AIDS United Political Director Bill McColl Addresses AIDSWatch Congressional Briefing
April 27, 2012
On April 24, AIDS United's Political Director Bill McColl was a featured speaker at the AIDSWatch congressional briefing. McColl focused on advocating for policies based on science over politics, particularly in the areas of syringe exchange, HIV criminalization, and sex education programs. Science has shown that syringe exchange programs prevent HIV and hepatitis C transmission, decrease substance abuse, and reach people who otherwise may not have access to the health care system. The cost of a clean syringe is just $0.07 and every dollar spent on syringe exchange saves $18 on the cost of treating HIV. Activists are working to end the federal ban on the use of federal funds for syringe exchange and to continue to allow the District of Columbia to use local funds for syringe exchange programs.
McColl spoke of the inefficiencies of current laws that criminalize people based on being HIV positive. Though policy makers claim the laws are to protect infected individuals only in cases of intentional transmission, McColl pointed out laws on assault and battery already cover the intention to harm. Laws that focus specifically on people with HIV further stigmatize HIV and discourage people from getting tested and finding out their status. McColl acknowledged the work of Representative Barbara Lee to address HIV criminalization laws. Her proposed legislation, HR 3053: REPEAL HIV Discrimination was designed to work with state and federal officials to change policies so they would be based on current science and would not place unique or additional burdens on individuals simply because of their HIV status.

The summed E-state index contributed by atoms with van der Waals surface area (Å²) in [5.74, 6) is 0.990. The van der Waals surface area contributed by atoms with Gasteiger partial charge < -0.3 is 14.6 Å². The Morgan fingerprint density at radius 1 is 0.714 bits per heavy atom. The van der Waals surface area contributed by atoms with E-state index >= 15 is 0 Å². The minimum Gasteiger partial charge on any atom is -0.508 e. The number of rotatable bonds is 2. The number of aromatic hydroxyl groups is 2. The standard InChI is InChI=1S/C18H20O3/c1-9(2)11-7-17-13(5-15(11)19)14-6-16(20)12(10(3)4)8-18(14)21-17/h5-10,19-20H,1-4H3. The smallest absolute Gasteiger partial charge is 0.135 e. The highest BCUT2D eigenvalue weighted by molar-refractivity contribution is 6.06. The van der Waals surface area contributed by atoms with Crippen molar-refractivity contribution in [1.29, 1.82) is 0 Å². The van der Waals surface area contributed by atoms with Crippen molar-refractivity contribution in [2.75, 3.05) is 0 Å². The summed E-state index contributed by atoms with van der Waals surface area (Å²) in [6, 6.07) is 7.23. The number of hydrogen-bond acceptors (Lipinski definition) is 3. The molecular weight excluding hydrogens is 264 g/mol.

McColl ended by discussing the need to create sex education policies that are based on science instead of politics. Young people ages 13 to 29 represent 39% of new infections, the largest percent of new infections among any age group. Of those infections, 89% of new infections are Black and Latino/a youth. Abstinence-only education is ineffective at reducing these disparities as science has found that it not only does not decrease HIV infections but actually increases the chance of HIV infections. To advocate for science based policy, McColl called to support an increase in DASH (Division of Adolescent School Health) funding, and an increase in the Teen Pregnancy Prevention Initiative. McColl also urged the ceasing of abstinence-only program funding.
To learn more about the events of AIDSWatch 2012, click here.
This article was provided by AIDS United. Visit AIDS United's website to find out more about their activities and publications.
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